The decision by the European Court of Justice to declare the Safe Harbour arrangements between the US and EU invalid will have interesting repercussions not only for European citizens and companies such as Facebook and Google, but also for countries that increasingly rely on selling services overseas like Australia and New Zealand.
The decision was made as result of a case brought by Austrian citizen Maximillian Schrems on the use of his data by Facebook and in particular the practices of the US government as revealed by Edward Snowden.
This judgment has the consequence that the Irish supervisory authority* is required to examine Mr Schrems’ complaint with all due diligence and, at the conclusion of its investigation, is to decide whether, pursuant to the directive, transfer of the data of Facebook’s European subscribers to the United States should be suspended on the ground that that country does not afford an adequate level of protection of personal data. http://curia.europa.eu press release 6 October
*Facebook European HQ is in Ireland
Safe Harbour, is an agreement that had been in place since 2000. It was supposed to give the protections to private data collected by multinational companies on EU citizens wherever it was stored. This allowed Facebook to store EU citizens’ data in the US or wherever it was most efficient, but required them to treat it to the EU’s standards, rather than the more relaxed US standards.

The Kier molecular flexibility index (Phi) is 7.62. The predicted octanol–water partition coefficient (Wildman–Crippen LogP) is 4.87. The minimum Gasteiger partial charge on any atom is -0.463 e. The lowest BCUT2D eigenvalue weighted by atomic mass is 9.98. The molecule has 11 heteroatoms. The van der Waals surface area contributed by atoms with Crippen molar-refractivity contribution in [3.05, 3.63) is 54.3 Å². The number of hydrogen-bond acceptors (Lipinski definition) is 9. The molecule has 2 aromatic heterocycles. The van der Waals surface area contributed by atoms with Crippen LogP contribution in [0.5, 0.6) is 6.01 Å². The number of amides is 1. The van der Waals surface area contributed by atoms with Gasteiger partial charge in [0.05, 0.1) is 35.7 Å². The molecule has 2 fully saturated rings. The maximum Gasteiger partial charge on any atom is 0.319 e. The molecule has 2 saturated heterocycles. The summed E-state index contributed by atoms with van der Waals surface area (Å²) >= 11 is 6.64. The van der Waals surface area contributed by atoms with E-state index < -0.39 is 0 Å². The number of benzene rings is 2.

The judgement is an indication of the deep unhappiness in Europe with the US’s cavalier approach to non-US citizen’s data. The US’s binary approach to citizen rights makes many non-US citizens bristle. It is like the Pax Romana of the Roman Empire 2000 years ago.
This decision will not ‘destroy cloud’ in Europe or elsewhere. However, it will require some reorganisation. In this, it will hurt second and third tier players more than Facebook, Amazon and Google.
Moreover, the decision will not seriously curb mass surveillance. The dirty little (not so) secret is that all countries spy on their citizens for mostly good reasons, including the Europeans. It’s just that the US is better at it than most others.